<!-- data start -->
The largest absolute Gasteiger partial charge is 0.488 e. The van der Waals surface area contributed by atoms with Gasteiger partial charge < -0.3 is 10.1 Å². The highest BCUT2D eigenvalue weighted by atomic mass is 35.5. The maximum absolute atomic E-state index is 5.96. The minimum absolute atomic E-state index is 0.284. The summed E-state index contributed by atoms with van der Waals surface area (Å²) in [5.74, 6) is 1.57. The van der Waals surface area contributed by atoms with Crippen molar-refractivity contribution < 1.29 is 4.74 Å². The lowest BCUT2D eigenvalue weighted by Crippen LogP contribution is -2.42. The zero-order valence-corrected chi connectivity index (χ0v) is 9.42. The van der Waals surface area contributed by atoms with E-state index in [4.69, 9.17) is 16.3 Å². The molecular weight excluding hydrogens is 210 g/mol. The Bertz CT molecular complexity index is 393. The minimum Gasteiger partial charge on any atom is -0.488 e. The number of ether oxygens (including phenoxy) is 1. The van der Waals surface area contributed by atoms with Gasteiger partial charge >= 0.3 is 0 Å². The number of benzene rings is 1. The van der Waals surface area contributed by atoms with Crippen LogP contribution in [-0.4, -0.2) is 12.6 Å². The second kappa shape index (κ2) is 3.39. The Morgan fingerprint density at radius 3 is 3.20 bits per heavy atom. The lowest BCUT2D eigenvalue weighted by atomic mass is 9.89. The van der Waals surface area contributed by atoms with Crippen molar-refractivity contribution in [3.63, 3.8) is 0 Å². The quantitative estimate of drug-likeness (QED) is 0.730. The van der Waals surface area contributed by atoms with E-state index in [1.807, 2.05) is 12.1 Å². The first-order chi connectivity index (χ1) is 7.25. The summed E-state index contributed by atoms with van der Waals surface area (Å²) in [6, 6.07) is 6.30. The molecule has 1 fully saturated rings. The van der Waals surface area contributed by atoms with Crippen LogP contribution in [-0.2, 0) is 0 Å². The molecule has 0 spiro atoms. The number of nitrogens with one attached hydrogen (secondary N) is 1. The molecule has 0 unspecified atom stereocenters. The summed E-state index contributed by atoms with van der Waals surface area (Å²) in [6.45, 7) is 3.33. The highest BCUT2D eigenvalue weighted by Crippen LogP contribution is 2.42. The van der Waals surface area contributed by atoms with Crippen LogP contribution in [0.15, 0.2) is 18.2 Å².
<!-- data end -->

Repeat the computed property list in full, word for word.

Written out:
The largest absolute Gasteiger partial charge is 0.488 e. The van der Waals surface area contributed by atoms with Gasteiger partial charge < -0.3 is 10.1 Å². The highest BCUT2D eigenvalue weighted by atomic mass is 35.5. The maximum absolute atomic E-state index is 5.96. The minimum absolute atomic E-state index is 0.284. The summed E-state index contributed by atoms with van der Waals surface area (Å²) in [5.74, 6) is 1.57. The van der Waals surface area contributed by atoms with Crippen molar-refractivity contribution < 1.29 is 4.74 Å². The lowest BCUT2D eigenvalue weighted by Crippen LogP contribution is -2.42. The zero-order valence-corrected chi connectivity index (χ0v) is 9.42. The van der Waals surface area contributed by atoms with E-state index in [4.69, 9.17) is 16.3 Å². The molecular weight excluding hydrogens is 210 g/mol. The Bertz CT molecular complexity index is 393. The minimum Gasteiger partial charge on any atom is -0.488 e. The number of ether oxygens (including phenoxy) is 1. The van der Waals surface area contributed by atoms with Gasteiger partial charge >= 0.3 is 0 Å². The number of benzene rings is 1. The van der Waals surface area contributed by atoms with Crippen LogP contribution in [-0.4, -0.2) is 12.6 Å². The second kappa shape index (κ2) is 3.39. The Morgan fingerprint density at radius 3 is 3.20 bits per heavy atom. The lowest BCUT2D eigenvalue weighted by atomic mass is 9.89. The van der Waals surface area contributed by atoms with Crippen molar-refractivity contribution in [3.63, 3.8) is 0 Å². The quantitative estimate of drug-likeness (QED) is 0.730. The van der Waals surface area contributed by atoms with E-state index in [1.807, 2.05) is 12.1 Å². The first-order chi connectivity index (χ1) is 7.25. The summed E-state index contributed by atoms with van der Waals surface area (Å²) in [6, 6.07) is 6.30. The molecule has 1 fully saturated rings. The van der Waals surface area contributed by atoms with Crippen LogP contribution in [-0.2, 0) is 0 Å². The molecule has 0 spiro atoms. The number of nitrogens with one attached hydrogen (secondary N) is 1. The molecule has 0 unspecified atom stereocenters. The summed E-state index contributed by atoms with van der Waals surface area (Å²) in [6.45, 7) is 3.33. The highest BCUT2D eigenvalue weighted by Crippen LogP contribution is 2.42. The van der Waals surface area contributed by atoms with Crippen LogP contribution in [0.15, 0.2) is 18.2 Å².